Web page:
to it so you can compare them.
Clip LED Lights red to indicate clipping in the
Elastic Audio processing. Clipping can occur
when time compressing audio. If clipping oc-
curs, you can lower the Input Gain in the Elastic
Properties window (“Input Gain Property” on
page 882), or attenuate the Default Input Gain
in the Processing Preferences page (see “Elastic
Audio Options” on page 325).
You can undo any Elastic Audio processing and
apply an appropriate amount of AudioSuite
Gain reduction, and then try the Elastic Audio
processing again. The Clip LED only functions
for Real-Time Elastic Audio processing; it does
not function for Rendered Elastic Audio process-
ing. For Real-Time Elastic Audio plug-ins, the
Elastic Audio plug-in button on the audio track
also turns red to indicate clipping.
Elastic Audio plug-in controls
Next Setting button
Plug-In Settings Select button
Previous Setting button
You will lose the current plug-in settings if
they are not saved before you use the Next
and Previous Setting buttons. Always save
your plug-in settings as presets using the
Plug-In Settings menu.
For Rendered Elastic Audio processing, clip-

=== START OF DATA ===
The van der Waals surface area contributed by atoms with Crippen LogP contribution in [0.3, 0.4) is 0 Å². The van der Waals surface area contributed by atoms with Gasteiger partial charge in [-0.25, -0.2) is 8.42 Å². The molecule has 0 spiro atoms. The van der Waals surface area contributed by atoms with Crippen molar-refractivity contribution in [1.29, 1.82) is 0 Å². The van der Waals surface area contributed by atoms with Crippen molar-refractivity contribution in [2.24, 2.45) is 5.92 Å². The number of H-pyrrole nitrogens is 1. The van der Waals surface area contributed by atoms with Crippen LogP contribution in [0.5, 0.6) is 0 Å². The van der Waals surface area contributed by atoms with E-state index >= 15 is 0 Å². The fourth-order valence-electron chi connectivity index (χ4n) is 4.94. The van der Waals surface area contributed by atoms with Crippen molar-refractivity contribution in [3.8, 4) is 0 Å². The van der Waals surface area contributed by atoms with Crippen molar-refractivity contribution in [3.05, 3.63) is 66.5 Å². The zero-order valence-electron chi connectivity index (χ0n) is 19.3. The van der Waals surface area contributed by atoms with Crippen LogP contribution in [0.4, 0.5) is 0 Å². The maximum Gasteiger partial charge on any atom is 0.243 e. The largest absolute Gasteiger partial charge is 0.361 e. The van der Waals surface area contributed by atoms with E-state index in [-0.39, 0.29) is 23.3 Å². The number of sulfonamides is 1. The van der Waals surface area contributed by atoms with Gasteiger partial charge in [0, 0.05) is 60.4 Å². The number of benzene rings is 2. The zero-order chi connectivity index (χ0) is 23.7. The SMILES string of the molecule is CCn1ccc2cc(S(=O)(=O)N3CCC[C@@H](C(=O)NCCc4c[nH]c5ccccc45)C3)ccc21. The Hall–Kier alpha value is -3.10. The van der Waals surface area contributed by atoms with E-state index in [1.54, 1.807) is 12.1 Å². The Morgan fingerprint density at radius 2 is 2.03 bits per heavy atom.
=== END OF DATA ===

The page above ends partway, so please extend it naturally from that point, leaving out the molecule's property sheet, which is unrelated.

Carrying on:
ping is indicated by the appearance of the
Elastic Audio Processing Clip indicator on
the region (see “Region Clip Indicator” on
Pro Tools Reference Guide
Target Button When multiple Elastic Audio
Plug-In windows are open, clicking this button
selects that plug-in as the target for any com-
puter keyboard commands. Deselecting the Tar-
get button lets you open another targeted Elastic
Audio Plug-In window.
The Polyphonic plug-in is a general, all-purpose
algorithm that is effective with a wide range of
material. For complex loops and multi-instru-
ment mixes, use the Polyphonic plug-in. The
Polyphonic plug-in supports region-based pitch
Selecting the Follow option enables an envelope
follower that simulates the original acoustics of
the audio being stretched. Click the Follow but-
ton to enable or disable envelope following.
The Polyphonic plug-in provides a single con-
trol for adjusting the analysis window size for
TCE processing. Experiment with adjusting the
Window size for different types of material until
you achieve the best results. The following table
provides some recommended Window sizes for
different types of material.
The Rhythmic plug-in is best suited to material
with clear attack transients, such as drums. The
Rhythmic plug-in supports region-based pitch
The Polyphonic plug-in is the default plug-
in for previewing and importing from Di-
giBase browsers or the Region List.
Elastic Audio plug-in: Polyphonic
If you frequently work with distinct types of
material, you may want to find the best
Window settings for each type of material
and save them as plug-in settings for quick
and easy recall.
Type of Material
20 ms or lower
Pads and other legato
60 ms or higher
Elastic Audio plug-in: Rhythmic
Documents you may be interested
Documents you may be interested